North Dakota lawmaker proposes bill that protects drivers who ‘accidentally’ hit protesters
A GOP lawmaker in North Dakota last week introduced a bill that would exempt drivers from liability for unintentionally hitting pedestrians who are obstructing traffic on public roads. According to the Bismarck Tribune, this includes cases where the pedestrian is injured or killed.
Rep. Keith Kempenich acknowledged House Bill 1203 is a response to methods used by Dakota Access Pipeline protesters, who successfully blocked construction of the pipeline under Lake Oahe near the Standing Rock Indian Reservation through a combination of obstructive tactics.
The lawmaker said his mother-in-law personally came across groups of protesters near roadways during the 2016 protests, insisting on one occasion someone jumped in front of her vehicle while waving a sign. Kempenich said the bill’s purpose is to protect the driver who “[punches] the accelerator rather than the brakes.”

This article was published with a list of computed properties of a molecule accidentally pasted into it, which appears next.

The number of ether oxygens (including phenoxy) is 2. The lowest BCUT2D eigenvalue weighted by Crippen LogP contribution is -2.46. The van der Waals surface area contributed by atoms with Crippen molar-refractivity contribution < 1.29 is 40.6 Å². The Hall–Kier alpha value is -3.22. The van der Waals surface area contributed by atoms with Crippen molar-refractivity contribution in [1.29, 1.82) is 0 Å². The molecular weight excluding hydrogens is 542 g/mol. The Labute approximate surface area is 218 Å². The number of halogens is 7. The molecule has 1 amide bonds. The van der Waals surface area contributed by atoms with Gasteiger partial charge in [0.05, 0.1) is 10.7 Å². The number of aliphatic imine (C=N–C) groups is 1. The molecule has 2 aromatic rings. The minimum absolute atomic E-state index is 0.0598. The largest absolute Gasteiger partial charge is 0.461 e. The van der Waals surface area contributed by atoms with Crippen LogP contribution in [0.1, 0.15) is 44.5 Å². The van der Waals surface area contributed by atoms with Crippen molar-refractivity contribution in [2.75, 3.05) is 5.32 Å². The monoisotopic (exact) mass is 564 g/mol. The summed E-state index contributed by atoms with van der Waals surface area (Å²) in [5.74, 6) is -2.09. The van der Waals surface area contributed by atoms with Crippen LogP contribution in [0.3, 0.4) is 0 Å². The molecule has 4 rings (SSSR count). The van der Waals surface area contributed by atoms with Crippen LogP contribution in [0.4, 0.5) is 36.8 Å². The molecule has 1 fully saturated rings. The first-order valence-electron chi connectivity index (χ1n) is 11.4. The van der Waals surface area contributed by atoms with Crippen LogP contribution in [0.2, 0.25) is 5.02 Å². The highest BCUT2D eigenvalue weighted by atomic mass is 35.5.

Kempenich told the Tribune the roadways “are not there for the protestors.”
North Dakota House Majority Leader Al Carlson, a Republican, agreed that lawmakers should look into law enforcement capabilities with regards to protests, but warned about “[violating] the right to peaceful protest.”
Pipeline protestors clashed with police and private security firms throughout 2016, culminating in chaotic and sometimes violent confrontations involving tear gas, dog attacks and water cannons. In November, an armed man in a white pick-up trunk drove through protestors, sending one woman to the hospital. DAPL’s parent company Energy Transfer Partners insisted the man had no connection with the pipeline project.
In Dec. 2016, following months of protests, the Obama Administration announced the U.S. Army Corps would not provide an easement to allow the Dakota Access Pipeline to cross under Lake Oahe, effectively halting construction of the pipeline. The decision came after thousands of veterans converged on Standing Rock to protect and support protesters in the wake of escalating violence by law enforcement.
Despite the announcement, Energy Transfer Partners vowed to continue pushing the pipeline, insisting they “fully expect to complete construction of the pipeline without any additional rerouting in and around Lake Oahe.”
North Dakota’s Republican Gov. Doug Burgum, who supports the pipeline, said Friday he expects the state will complete the pipeline under President-elect Donald Trump.
“I would expect that [Energy Transfer Partners] will get its easement and it will go through,” Burgum told Reuters.